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  Publicity Stills of "Stay Alive"
(Courtesy from UIP)

Genre: Horror
Director: William Brent Bell
Starring: Samaire Armstrong, Sophia Bush, Adam Goldberg
RunTime: 1 hr 26 mins
Released By: UIP
Rating: PG (Horror and Some Sexual References)

Opening Day: 28 September 2006

Synopsis :

This pop culture-laden fright-fest takes the legend of Countess Elizabeth Bathory of Hungary and relocates it in the inherently creepy locale of New Orleans. The usual cast of motley and none-too-bright teenagers is assembled and attached to quirky names--smartass Phineas (Jimmi Simpson) and his Goth-girl sister, October (Sophia Bush), hunky protagonist Hutch (Jon Foster), and tech-head Swink (Frankie Muniz), to name a few--and they all have one thing in common: the love of gaming. When Hutch’s best friend Loomis (Milo Ventimiglia) is a victim in a violent massacre, Hutch ends up with the game he was playing just before he died. Called "Stay Alive," the game is technically illegal and Hutch and his friends can’t resist booting it up. The game resurrects the Countess, who centuries ago was walled up in her tower when her crimes were discovered (she is said to have brutally murdered 650 servant girls and bathed in their blood). Now, she is fulfilling her vow to return to reassume her reign of terror. This time, however, her victims are gamers who will die in the same way in life as they do in the game.

Movie Review:

Riding the bandwagon of the burgeoning subculture of gamers and the advent of next-gen games is the survival horror movie, Stay Alive. Cutting to the chase, it’s a veritable The Ring (the remake) rip-off. The bare bones of its premise is a videogame that when played, kills its players in real-life as it does in the game. It’s aggravatingly similar. Right down to its typically over-employed ghoul: the grayish-toned longhaired girl who crawls on all fours with the oft-used cut-motion editing (who’s her agent anyway?).

It’s as generic and harmless as it can possibly get, especially when it looks like our local media authorities are passing this through with a relatively unrestrictive rating (it was released domestically in the US with a PG-13) which should have already heralded the dreck that is to come. Ultimately Stay Alive is just like cinematic fast food, you know its not good for you but it’s just a quick fix to get you through the paltry pickings in the cinemas.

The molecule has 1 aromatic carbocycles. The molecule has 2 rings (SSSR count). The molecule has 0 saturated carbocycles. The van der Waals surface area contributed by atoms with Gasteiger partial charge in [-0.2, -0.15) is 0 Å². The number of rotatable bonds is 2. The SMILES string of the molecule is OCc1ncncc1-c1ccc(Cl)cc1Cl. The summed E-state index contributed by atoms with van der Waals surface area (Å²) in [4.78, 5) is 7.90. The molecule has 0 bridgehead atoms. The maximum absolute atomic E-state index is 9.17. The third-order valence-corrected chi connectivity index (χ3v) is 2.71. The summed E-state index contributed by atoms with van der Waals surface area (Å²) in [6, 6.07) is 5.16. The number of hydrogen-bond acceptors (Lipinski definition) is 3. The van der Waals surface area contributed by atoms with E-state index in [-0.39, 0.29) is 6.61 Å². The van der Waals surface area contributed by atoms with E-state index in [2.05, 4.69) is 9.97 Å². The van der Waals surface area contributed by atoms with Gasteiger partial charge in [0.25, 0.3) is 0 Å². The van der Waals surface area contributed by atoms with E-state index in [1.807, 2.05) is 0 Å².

Here’s a brief list of rules that these modern teen-slasher flicks usually abide by:

1. Make sure to have an over-emphasised set-up that doesn’t seem worth the effort when it fails to pay off at the end in a meaningful way.

2. Start a romance between the female and male lead at the worst possible time in the movie.

3. Cast actors from television shows (The OC, One Tree Hill, Malcolm in the Middle, Life As We Know It), aimed at bringing in some of their fanfare. Then promptly obliterate any sense of individuality and dress them up indistinguishably at the expense of character development.

4. Always bring together a group of teenagers to take it upon themselves to investigate the death of a mutual friend.

5. Do the absolute worst possible thing at the most desperate situation.

6. Have the characters freak out and blame each other for their predicament before dying.

7. The Internet provides ALL the answers everytime.

8. The police should never be smarter than a group of smart-alecky slackers and as a bonus, must always be jerks.

9. Make sure to always show your lead’s chiselled body in a non-sexual way that should still end up seeming somewhat sensual.

10. When characters are killed, see to it that the survivors grief for a minute then move on swiftly to the next scene, never mentioning them again.

The major problem in this celluloid drivel is that the characters are downright unlikable, possibly to the extent of making a mockery (stereotypes) out of the vast populace of the gaming culture. With its despicable characterisation, you will find yourself rooting for half the cast to bite the dust. Aside from a singular character, played thankfully with a certain measure of moxie by Sophia Bush, these schmucks turn out to be cardboard caricatures that fall flat on their faces (literally at one point).

Another significant problem with the film’s story would be that the game cheats. What does that mean for the movie? Well, basically it indicates that its already weak concept has failed. Horribly. If the film doesn’t follow the rules it has set, it leaves its audience with yet another slasher-after-teenager movie with a barely tenable supernatural element.

Oh, and the game seems to be somewhat buggy, leaving a rather gaping loophole with the Frankie Muniz character in the game and the analogous real life situation. Unfortunately, it’s just one of the plot holes caused by its shoddy screenplay. Even the least discerning moviegoer will leave the cinemas wondering if they’d dozed off midway through. It won’t be a surprise given its boring and all too predictable death scenes, entirely devoid of tension and suspense.

With a dizzying array of product placements that are apparently synonymous with videogame players (and just how do these people actually afford a fully-furnished apartment with multiple LCD monitors and numerous Alienware merchandise), this film proves to be nothing but a shill itself – another product in the long run of also-ran scare-traps churned out by film studios. Perhaps the most interesting aspect of this dour experience is the gameplay footage of the fictional game. A cross between Resident Evil 4 and Fatal Frame, I’d gladly take home that game if released, instead of insulting trash like its namesake movie.

Movie Rating:

(I would recommend an actual videogame instead)

Review by Justin Deimen

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